But what do the CO2 emission results and energy use data really tell us?
The RAC Foundation’s report The Green Charge has a few of the answers, which were explained and expanded on at the Royal Automobile Club earlier this week (watch a video of the event here). Looking solely at the data collected over the 57-mile course of 2011 Future Car Challenge:
- Electric vehicles used the least amount of energy, thanks to the superior efficiency of their power train.
- Tailpipe emissions were obviously non-existent for EVs, but on a well-to-wheel basis EVs also performed best, followed by plug-in hybrids, conventional hybrids and internal combustion engine cars.
- However these calculations depend very much on the grid carbon intensity and whether you take a rolling average, or take a figure for a specific time of day (at peak hours extra electricity demand is met through the burning of fossil fuels, whereas at night electricity is more likely to be green).
- In terms of fuel costs, EVs were the cheapest to run. This is not due to the supposed cheapness of electricity relative to petrol and diesel (which is not the case as they have roughly the same price per kWh) but due to EVs’ superior power train efficiency.
- An analysis of driving style suggests that average speed over the run had little impact on energy consumption, certainly not as much as variability of speed.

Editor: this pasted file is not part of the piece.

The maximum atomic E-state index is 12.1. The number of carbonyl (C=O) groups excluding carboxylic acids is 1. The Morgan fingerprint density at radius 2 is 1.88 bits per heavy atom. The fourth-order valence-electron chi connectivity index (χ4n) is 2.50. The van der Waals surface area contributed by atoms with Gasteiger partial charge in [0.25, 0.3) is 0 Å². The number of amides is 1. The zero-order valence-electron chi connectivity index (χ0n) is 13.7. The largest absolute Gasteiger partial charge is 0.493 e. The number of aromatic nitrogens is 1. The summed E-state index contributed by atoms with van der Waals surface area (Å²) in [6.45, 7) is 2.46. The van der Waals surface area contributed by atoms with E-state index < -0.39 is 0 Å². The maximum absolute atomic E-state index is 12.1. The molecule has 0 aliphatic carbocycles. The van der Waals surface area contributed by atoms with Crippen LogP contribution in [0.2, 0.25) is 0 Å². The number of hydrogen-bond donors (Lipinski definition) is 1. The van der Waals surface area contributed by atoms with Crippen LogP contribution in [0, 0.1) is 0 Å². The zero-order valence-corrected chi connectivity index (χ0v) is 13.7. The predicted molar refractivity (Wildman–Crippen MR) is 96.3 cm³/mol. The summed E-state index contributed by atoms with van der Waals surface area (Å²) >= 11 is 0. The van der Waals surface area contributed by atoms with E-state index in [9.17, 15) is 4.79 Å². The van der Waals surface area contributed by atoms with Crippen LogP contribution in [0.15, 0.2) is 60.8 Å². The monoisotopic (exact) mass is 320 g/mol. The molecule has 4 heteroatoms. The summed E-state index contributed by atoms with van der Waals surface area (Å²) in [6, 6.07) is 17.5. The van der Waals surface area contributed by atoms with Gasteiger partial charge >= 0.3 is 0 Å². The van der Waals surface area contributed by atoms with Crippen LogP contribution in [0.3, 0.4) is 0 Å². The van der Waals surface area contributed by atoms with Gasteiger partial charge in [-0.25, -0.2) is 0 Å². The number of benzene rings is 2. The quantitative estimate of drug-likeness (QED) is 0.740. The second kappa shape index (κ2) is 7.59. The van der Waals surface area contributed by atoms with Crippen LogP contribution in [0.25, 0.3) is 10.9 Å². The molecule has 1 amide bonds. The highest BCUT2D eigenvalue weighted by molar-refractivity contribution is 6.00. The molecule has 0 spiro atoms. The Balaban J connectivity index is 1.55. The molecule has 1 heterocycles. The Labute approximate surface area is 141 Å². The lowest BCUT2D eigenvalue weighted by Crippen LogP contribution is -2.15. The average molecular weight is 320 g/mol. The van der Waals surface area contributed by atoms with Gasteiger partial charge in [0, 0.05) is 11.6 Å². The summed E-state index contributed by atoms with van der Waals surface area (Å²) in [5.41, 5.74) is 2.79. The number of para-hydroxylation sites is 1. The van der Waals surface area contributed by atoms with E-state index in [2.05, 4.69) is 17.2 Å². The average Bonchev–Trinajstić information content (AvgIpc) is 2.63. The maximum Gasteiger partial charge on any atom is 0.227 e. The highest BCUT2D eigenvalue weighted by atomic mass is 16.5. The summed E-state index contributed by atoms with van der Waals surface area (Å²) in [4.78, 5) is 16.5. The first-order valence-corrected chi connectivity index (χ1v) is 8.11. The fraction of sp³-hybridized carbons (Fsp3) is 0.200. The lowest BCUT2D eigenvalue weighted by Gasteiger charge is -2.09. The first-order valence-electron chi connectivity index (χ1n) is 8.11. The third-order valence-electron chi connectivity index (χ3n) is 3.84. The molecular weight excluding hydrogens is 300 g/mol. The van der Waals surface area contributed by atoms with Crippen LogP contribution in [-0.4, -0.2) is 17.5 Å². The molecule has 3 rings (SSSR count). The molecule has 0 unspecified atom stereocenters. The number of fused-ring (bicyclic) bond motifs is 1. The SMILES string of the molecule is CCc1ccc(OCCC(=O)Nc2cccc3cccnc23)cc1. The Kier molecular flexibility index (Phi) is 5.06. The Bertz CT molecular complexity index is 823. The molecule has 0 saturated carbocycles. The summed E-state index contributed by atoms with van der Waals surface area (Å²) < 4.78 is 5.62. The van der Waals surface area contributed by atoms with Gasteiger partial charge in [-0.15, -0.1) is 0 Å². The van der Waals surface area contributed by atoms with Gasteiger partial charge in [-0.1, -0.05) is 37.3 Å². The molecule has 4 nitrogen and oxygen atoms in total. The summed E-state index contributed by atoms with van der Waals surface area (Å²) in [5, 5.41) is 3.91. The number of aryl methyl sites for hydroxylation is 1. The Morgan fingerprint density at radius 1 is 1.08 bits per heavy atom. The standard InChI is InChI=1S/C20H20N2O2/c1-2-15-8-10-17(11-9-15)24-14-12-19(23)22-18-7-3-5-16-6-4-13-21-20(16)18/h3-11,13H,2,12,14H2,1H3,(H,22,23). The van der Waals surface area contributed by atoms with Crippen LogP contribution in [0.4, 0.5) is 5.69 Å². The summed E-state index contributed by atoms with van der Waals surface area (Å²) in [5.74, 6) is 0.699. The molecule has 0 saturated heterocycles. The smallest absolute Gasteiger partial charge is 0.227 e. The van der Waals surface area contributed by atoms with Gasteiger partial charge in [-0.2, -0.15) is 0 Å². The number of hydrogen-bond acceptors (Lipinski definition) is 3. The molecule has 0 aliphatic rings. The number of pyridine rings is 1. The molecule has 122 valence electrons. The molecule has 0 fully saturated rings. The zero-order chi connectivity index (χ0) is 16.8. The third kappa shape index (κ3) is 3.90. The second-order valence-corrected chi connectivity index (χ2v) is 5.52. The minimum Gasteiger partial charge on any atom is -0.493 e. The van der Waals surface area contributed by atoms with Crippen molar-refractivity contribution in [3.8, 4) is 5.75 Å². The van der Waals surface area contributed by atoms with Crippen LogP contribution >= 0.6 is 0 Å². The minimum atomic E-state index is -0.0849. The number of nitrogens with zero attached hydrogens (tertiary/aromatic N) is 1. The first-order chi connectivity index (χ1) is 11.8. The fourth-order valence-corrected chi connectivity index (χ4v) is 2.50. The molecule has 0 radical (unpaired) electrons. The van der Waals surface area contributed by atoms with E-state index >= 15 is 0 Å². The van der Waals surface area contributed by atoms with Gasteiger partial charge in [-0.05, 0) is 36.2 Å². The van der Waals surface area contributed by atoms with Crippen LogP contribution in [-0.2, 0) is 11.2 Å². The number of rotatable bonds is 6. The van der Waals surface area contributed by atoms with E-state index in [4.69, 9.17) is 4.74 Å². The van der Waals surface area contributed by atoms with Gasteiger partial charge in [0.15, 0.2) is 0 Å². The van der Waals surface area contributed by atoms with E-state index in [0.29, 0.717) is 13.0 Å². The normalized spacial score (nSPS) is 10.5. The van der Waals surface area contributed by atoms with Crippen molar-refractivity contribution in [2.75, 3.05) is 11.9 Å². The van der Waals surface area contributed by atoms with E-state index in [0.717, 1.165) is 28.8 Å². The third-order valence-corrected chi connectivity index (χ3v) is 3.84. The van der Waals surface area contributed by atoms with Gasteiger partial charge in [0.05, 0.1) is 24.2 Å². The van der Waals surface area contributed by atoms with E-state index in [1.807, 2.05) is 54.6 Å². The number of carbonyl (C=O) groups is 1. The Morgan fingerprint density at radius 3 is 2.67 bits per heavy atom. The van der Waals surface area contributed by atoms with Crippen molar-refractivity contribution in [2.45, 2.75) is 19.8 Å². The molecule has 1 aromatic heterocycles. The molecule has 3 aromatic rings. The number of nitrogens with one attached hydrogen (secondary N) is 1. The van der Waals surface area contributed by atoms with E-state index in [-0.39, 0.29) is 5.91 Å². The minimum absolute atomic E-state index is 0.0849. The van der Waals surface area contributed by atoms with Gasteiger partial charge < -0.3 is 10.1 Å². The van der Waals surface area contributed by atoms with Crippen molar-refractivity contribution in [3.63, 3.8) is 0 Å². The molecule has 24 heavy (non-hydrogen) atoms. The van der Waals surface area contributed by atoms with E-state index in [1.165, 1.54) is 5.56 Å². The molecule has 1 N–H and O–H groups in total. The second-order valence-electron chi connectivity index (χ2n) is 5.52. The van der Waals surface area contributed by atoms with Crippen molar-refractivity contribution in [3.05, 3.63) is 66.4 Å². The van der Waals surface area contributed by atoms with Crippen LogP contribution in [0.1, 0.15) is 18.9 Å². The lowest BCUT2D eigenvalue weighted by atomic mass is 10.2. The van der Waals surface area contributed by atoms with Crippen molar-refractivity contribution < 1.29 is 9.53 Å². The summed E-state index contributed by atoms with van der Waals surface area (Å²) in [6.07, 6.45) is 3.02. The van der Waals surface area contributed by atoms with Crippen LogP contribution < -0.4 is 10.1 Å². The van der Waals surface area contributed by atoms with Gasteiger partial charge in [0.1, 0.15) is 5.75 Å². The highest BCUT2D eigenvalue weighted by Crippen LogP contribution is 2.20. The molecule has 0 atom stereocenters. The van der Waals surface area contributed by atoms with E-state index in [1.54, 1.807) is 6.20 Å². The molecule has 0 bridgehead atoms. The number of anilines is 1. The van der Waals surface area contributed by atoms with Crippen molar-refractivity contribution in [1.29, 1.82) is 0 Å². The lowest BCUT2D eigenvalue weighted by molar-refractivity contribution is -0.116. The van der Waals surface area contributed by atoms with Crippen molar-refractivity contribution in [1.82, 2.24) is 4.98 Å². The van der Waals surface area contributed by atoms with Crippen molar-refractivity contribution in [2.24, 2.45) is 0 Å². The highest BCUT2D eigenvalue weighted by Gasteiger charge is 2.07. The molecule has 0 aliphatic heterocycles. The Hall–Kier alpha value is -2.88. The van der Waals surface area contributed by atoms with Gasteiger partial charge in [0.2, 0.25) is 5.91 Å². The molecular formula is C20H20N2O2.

The overall winner was the Gordon Murray Design T.27. It is interesting to note that six out of the top ten most efficient vehicles were small EVs, with an average kerb weight of just under 1,000 kg, 23% less than the 1,300kg average of all participating vehicles.
You can imagine the scene. Electric vehicles suddenly take off and all of a sudden every street and every car park becomes a sea of cables as drivers attach their pride and joy to the mains.
With just 2,500 pure electric cars registered in the UK (out of a total of 28 million cars on the road) clearly we have a long way to go until we reach this stage, yet how we put juice in the batteries is an important thing to address.
If you believe Qualcomm – a telecoms giant that is turning its attention to charging EVs – then induction is the future.
The principle seems simple enough, at least according to Wikipedia:
“Inductive charging uses an electromagnetic field to transfer energy between two objects. This is usually done with a charging station. Energy is sent through inductive coupling to an electrical device, which then can use that energy to charge batteries.”
The beauty of the idea is that it is ‘wireless’: there is no physical connection between the charging pad and the receiving equipment. They simply need to be in close proximity.
Qualcomm already has two cars on trial in the UK, and provided the induction charging pad used on the experimental electric Rolls Royce Phantom 102EX. It is also about to partner with taxi firm Addison Lee on a larger-scale trial.
Of course, just because the last part of the process is wireless, that does not mean you don’t need extensive cabling to distribute the electricity, but if induction charging makes the EV experience easier for consumers that has to be worth considering. What also adds to the attraction is that induction charging can work while the car is moving and driving over an induction system embedded in the road. None of this sounds cheap, but we are at that stage of EV development where there’s still everything to play for and standards and protocols are still to be set: amongst manufacturers and between nations.